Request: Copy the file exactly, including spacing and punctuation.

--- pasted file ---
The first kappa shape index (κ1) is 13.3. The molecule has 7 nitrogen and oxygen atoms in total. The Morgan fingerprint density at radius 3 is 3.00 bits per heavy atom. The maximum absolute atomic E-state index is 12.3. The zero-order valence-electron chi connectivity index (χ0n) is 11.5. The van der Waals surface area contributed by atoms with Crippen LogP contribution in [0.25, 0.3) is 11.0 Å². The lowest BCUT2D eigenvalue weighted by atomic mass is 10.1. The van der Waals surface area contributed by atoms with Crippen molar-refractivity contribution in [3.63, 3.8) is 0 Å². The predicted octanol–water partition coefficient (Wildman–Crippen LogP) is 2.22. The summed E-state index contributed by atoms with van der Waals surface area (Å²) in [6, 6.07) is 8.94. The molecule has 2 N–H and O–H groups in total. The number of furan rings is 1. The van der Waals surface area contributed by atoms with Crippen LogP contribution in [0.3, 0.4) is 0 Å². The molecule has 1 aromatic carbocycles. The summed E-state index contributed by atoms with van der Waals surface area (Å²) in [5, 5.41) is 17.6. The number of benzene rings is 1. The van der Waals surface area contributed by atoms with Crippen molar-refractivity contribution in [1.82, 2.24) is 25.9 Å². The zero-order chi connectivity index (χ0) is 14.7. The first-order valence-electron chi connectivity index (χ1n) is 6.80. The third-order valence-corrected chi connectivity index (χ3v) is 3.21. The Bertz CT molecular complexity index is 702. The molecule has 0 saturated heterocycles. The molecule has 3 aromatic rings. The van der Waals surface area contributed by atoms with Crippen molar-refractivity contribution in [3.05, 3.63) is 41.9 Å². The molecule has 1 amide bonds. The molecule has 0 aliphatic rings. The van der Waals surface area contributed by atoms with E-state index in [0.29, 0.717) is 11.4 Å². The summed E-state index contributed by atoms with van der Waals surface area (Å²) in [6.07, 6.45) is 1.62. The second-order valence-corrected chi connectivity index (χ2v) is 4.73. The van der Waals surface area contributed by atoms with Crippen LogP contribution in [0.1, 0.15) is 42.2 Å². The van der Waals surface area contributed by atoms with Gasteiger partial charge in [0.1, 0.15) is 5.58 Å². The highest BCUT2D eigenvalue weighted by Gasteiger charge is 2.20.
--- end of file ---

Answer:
The first kappa shape index (κ1) is 13.3. The molecule has 7 nitrogen and oxygen atoms in total. The Morgan fingerprint density at radius 3 is 3.00 bits per heavy atom. The maximum absolute atomic E-state index is 12.3. The zero-order valence-electron chi connectivity index (χ0n) is 11.5. The van der Waals surface area contributed by atoms with Crippen LogP contribution in [0.25, 0.3) is 11.0 Å². The lowest BCUT2D eigenvalue weighted by atomic mass is 10.1. The van der Waals surface area contributed by atoms with Crippen molar-refractivity contribution in [3.63, 3.8) is 0 Å². The predicted octanol–water partition coefficient (Wildman–Crippen LogP) is 2.22. The summed E-state index contributed by atoms with van der Waals surface area (Å²) in [6, 6.07) is 8.94. The molecule has 2 N–H and O–H groups in total. The number of furan rings is 1. The van der Waals surface area contributed by atoms with Crippen LogP contribution in [0.3, 0.4) is 0 Å². The molecule has 1 aromatic carbocycles. The summed E-state index contributed by atoms with van der Waals surface area (Å²) in [5, 5.41) is 17.6. The number of benzene rings is 1. The van der Waals surface area contributed by atoms with Crippen molar-refractivity contribution in [1.82, 2.24) is 25.9 Å². The zero-order chi connectivity index (χ0) is 14.7. The first-order valence-electron chi connectivity index (χ1n) is 6.80. The third-order valence-corrected chi connectivity index (χ3v) is 3.21. The Bertz CT molecular complexity index is 702. The molecule has 0 saturated heterocycles. The molecule has 3 aromatic rings. The van der Waals surface area contributed by atoms with Crippen molar-refractivity contribution in [3.05, 3.63) is 41.9 Å². The molecule has 1 amide bonds. The molecule has 0 aliphatic rings. The van der Waals surface area contributed by atoms with E-state index in [0.29, 0.717) is 11.4 Å². The summed E-state index contributed by atoms with van der Waals surface area (Å²) in [6.07, 6.45) is 1.62. The second-order valence-corrected chi connectivity index (χ2v) is 4.73. The van der Waals surface area contributed by atoms with Crippen LogP contribution in [0.1, 0.15) is 42.2 Å². The van der Waals surface area contributed by atoms with Gasteiger partial charge in [0.1, 0.15) is 5.58 Å². The highest BCUT2D eigenvalue weighted by Gasteiger charge is 2.20.